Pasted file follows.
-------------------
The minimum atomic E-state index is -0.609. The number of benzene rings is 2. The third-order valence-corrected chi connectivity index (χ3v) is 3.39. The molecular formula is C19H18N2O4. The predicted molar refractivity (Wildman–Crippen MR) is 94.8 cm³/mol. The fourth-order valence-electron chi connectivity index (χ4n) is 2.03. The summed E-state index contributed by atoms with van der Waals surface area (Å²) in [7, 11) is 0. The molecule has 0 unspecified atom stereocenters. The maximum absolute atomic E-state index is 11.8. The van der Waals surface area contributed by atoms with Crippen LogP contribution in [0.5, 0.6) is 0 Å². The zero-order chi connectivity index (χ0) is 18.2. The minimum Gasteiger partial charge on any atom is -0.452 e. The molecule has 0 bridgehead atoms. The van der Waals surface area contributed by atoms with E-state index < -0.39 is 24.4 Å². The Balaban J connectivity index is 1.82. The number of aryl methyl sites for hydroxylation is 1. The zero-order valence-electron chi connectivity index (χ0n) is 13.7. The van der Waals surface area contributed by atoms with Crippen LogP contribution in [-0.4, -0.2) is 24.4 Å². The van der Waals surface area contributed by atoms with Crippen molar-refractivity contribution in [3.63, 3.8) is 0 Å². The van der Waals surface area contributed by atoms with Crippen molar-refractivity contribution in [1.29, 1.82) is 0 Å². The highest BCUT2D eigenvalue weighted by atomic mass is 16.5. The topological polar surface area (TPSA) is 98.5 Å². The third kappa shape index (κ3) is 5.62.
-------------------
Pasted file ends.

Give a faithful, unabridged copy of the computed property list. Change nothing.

The minimum atomic E-state index is -0.609. The number of benzene rings is 2. The third-order valence-corrected chi connectivity index (χ3v) is 3.39. The molecular formula is C19H18N2O4. The predicted molar refractivity (Wildman–Crippen MR) is 94.8 cm³/mol. The fourth-order valence-electron chi connectivity index (χ4n) is 2.03. The summed E-state index contributed by atoms with van der Waals surface area (Å²) in [7, 11) is 0. The molecule has 0 unspecified atom stereocenters. The maximum absolute atomic E-state index is 11.8. The van der Waals surface area contributed by atoms with Crippen LogP contribution in [0.5, 0.6) is 0 Å². The zero-order chi connectivity index (χ0) is 18.2. The minimum Gasteiger partial charge on any atom is -0.452 e. The molecule has 0 bridgehead atoms. The van der Waals surface area contributed by atoms with E-state index < -0.39 is 24.4 Å². The Balaban J connectivity index is 1.82. The number of aryl methyl sites for hydroxylation is 1. The zero-order valence-electron chi connectivity index (χ0n) is 13.7. The van der Waals surface area contributed by atoms with Crippen LogP contribution in [-0.4, -0.2) is 24.4 Å². The van der Waals surface area contributed by atoms with Crippen molar-refractivity contribution in [3.63, 3.8) is 0 Å². The van der Waals surface area contributed by atoms with Crippen molar-refractivity contribution in [1.29, 1.82) is 0 Å². The highest BCUT2D eigenvalue weighted by atomic mass is 16.5. The topological polar surface area (TPSA) is 98.5 Å². The third kappa shape index (κ3) is 5.62.